Relative datingexercises

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Relative datingexercises

  1. 1. Relative Dating Lab 08/01/2006 11:18 AM Laboratory 1 Relative Dating Exercises Pamela J. W. Gore Department of Geology, Georgia Perimeter College Clarkston, GA 30021 Copyright © 1998-2005 Pamela J. W. Gore Examine the geologic cross sections which follow, and determine the relative ages of the rock bodies, lettered features such as faults or surfaces of erosion, and other events such as tilting, folding, or erosion events. Always start with the oldest rock and work toward the present. List the letters in order, with the oldest at the bottom. For each of the relative dating diagrams, you are to think about them like the side view of a layer cake. In general, the oldest units are on the bottom and the youngest units are on the top. There can be lots of complexities,such as folding events, faulting, erosion events, intrusion by magma, etc. You have to put these events into the order in which they occurred, starting with the oldest, and working toward the youngest. Figure out "what cuts what". If a fault cuts a bed, then the bed is older than the fault. For Block A above, the sedimentary units are in sequence, P, K, M, and S. Then something happened. A body of magma (INTRUSION R) has intruded or cut through all of the previous layers. So it comes next in the sequence. The intrusion is eroded off at the top. (The previous layers are eroded off at the top too.) So the event after the intrusion is EROSION A. After EROSION A, beds B, J, and F were deposited. So your answer for this would be: P, K, M, S, intrusion R, erosion A, B, J, F. Lets look at Block B. There are no letters or numbers on it. But you could either label the diagram A, B, C, starting at thehttp://gpc.edu/~pgore/geology/historical_lab/reldat_exercises.html Page 1 of 7
  2. 2. Relative Dating Lab 08/01/2006 11:18 AM bottom, or even easier, describe the units in order. You can see that units green, red, blue, green, red, blue, green, blue, green were deposited. Then FOLDING EVENT A occurred. Then EROSION N occurred. Then units brown, orange, and yellow were deposited. And that is the solution to the second problem. Instructions: The diagrams below are similar to the examples above. If the block has units with letters on them, put the letters in order from oldest to youngest, like we did with the two examples above. Add words for erosion events, folding events, intrusions, faults, tilting, etc. If the fault (or whatever) is labelled with a letter, you will want to refer to it as "Fault A" (or whatever it is called). If there are several faults and they are not labelled, you can say "the fault on the left" or the "fault on the right". If the block IS NOT LABELLED AT ALL (blocks 7 and 8), you are to describe the units. Xs, Vs, os, dashes, black unit, white unit, bricks, dots, etc. You can also look at the lithologic unit symbols on the blocks and use the words for the rock type in place of the description of the symbol. For example, instead of dots, you would say "sandstone". Instead of the dashes, you would say "shale". And instead of the bricks, you would say "limestone". Vs are volcanic rock, Xs are plutonic rocks, etc. Just put your words in order from oldest to youngest, like you did with the other diagrams. Solve the relative dating problems in the ten blocks below. Write the answers beside the blocks, with the oldest units at the bottom and the yongest units on top. Include all events (folding, faulting, etc.) in their proper sequence.http://gpc.edu/~pgore/geology/historical_lab/reldat_exercises.html Page 2 of 7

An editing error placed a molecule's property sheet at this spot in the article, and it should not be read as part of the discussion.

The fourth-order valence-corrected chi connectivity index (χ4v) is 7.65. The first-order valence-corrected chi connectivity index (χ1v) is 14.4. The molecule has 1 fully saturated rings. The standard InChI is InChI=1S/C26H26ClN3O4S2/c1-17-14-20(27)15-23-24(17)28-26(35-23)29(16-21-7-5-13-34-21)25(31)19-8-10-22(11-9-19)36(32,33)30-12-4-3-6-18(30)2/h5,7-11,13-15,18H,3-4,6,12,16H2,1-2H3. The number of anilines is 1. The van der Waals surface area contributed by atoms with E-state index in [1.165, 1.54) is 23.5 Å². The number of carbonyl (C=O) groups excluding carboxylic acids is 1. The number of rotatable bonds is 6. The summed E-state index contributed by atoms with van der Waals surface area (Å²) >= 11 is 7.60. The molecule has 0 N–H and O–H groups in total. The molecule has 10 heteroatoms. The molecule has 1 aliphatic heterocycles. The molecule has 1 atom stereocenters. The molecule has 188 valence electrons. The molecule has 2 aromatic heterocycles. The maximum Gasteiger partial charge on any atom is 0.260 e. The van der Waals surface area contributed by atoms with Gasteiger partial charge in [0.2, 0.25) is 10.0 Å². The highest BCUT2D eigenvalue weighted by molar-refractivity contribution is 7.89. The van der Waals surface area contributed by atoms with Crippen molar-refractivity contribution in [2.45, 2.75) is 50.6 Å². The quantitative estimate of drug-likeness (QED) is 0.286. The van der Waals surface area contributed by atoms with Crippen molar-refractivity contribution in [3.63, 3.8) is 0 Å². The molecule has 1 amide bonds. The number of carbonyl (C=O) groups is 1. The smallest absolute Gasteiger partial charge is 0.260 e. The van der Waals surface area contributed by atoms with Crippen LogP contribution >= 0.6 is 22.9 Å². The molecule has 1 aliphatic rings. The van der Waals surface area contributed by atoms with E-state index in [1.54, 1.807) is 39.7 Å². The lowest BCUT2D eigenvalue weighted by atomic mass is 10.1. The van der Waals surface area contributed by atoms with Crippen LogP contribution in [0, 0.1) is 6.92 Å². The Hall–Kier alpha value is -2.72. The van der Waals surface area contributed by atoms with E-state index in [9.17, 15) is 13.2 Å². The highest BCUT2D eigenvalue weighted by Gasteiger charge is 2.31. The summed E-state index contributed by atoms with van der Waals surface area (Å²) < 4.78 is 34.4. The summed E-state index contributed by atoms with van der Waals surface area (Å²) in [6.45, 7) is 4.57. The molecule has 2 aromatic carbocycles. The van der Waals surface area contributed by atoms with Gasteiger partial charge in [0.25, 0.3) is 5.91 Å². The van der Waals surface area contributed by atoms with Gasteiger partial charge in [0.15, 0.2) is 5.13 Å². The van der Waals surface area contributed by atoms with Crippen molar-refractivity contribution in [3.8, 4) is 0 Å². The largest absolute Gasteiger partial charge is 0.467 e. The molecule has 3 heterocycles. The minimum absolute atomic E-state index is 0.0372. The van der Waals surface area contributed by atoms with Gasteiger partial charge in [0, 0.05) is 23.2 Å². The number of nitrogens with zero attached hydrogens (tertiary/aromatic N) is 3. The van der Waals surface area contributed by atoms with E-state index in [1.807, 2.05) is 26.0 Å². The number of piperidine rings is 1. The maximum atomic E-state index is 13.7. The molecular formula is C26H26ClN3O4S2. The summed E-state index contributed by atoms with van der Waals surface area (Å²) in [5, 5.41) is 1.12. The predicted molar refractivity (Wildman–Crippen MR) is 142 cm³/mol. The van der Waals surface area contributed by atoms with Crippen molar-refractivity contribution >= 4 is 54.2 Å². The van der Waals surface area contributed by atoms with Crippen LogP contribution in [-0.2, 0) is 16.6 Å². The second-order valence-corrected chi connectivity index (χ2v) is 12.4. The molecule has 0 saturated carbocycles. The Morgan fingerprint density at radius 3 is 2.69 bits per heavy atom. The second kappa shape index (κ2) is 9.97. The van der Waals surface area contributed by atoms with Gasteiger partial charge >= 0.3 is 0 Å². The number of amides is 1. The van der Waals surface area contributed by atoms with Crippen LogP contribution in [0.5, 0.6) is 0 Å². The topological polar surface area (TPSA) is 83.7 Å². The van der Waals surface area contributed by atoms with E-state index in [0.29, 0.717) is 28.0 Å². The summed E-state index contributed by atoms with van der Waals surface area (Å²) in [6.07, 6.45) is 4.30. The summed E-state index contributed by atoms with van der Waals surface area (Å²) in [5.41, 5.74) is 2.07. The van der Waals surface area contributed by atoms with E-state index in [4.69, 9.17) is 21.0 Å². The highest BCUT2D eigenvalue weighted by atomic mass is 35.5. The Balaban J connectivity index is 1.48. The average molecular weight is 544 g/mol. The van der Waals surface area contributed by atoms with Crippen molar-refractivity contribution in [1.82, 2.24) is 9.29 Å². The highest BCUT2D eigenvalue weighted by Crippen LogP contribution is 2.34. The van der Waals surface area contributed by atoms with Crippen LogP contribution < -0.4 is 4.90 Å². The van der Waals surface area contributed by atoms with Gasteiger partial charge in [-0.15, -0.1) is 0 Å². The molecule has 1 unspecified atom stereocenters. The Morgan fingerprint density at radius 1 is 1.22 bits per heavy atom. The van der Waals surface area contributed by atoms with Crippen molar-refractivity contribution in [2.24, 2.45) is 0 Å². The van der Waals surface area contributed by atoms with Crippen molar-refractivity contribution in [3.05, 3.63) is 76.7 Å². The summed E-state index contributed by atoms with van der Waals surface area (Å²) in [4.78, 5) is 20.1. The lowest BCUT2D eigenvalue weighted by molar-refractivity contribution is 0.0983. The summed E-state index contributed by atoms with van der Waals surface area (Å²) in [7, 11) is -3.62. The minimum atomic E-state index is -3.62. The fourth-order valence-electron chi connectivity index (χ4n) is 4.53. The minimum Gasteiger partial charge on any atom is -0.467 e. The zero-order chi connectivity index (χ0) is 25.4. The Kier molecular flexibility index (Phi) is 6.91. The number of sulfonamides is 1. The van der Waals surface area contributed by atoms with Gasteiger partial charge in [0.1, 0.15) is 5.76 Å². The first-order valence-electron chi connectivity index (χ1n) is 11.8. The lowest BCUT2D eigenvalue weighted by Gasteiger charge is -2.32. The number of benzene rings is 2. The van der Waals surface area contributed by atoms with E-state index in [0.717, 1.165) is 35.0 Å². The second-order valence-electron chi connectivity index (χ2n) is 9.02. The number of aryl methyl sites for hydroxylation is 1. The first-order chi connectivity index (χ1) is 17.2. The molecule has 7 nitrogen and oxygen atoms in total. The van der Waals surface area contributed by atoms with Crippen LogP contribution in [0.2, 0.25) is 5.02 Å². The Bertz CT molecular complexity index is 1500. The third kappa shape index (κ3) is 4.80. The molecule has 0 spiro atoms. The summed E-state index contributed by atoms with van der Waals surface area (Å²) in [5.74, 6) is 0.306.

3. 3. Relative Dating Lab 08/01/2006 11:18 AMhttp://gpc.edu/~pgore/geology/historical_lab/reldat_exercises.html Page 3 of 7
  4. 4. Relative Dating Lab 08/01/2006 11:18 AMhttp://gpc.edu/~pgore/geology/historical_lab/reldat_exercises.html Page 4 of 7
  5. 5. Relative Dating Lab 08/01/2006 11:18 AM Questions: 1. What type of unconformity is represented by Erosion A in block 1? 2. What type of unconformity is represented by Erosion N in block 2? 3. What type of fault is Fault A in block 4? 4. What type of fault is Fault S in block 5? 5. What type of fold is present in block 6? 6. In block 6, is the igneous rock a pluton or a lava flow? Or both? Explain? 7. In block 7, are the inclusions with Xs on them clasts or are they xenoliths? 8. In block 7, are the inclusions with Vs on them clasts or are they xenoliths? Are all clasts with Vs on them of that type, or are there other types as well? Explain. 9. What type of fault is present in block 7? 10. What types of faults are present in block 8? Identify each.http://gpc.edu/~pgore/geology/historical_lab/reldat_exercises.html Page 5 of 7
  6. 6. Relative Dating Lab 08/01/2006 11:18 AM Be sure to give the sequence of events for block diagram #9. 11. Are there two faults in this diagram, or is there only one fault? Explain? 12. What type of fault (or faults) are present? Normal or reverse? Be sure to give the sequence of events for block diagram #10.http://gpc.edu/~pgore/geology/historical_lab/reldat_exercises.html Page 6 of 7
  7. 7. Relative Dating Lab 08/01/2006 11:18 AM 13. What type of unconformity is found below unit A? 14. What type of fold is the fold on the left? Anticline or syncline? 15. What type of fold is the fold on the right? Anticline or syncline? Return to Relative Dating Laboratory Return to Contents This page created by Pamela J. W. Gore Georgia Perimeter College Created July 14, 1998 Revised July 20, 1998 Modified December 22, 1998 Modified December 12, 2003 Modified February 6, 2004 Typos corrected June 24, 2005http://gpc.edu/~pgore/geology/historical_lab/reldat_exercises.html Page 7 of 7

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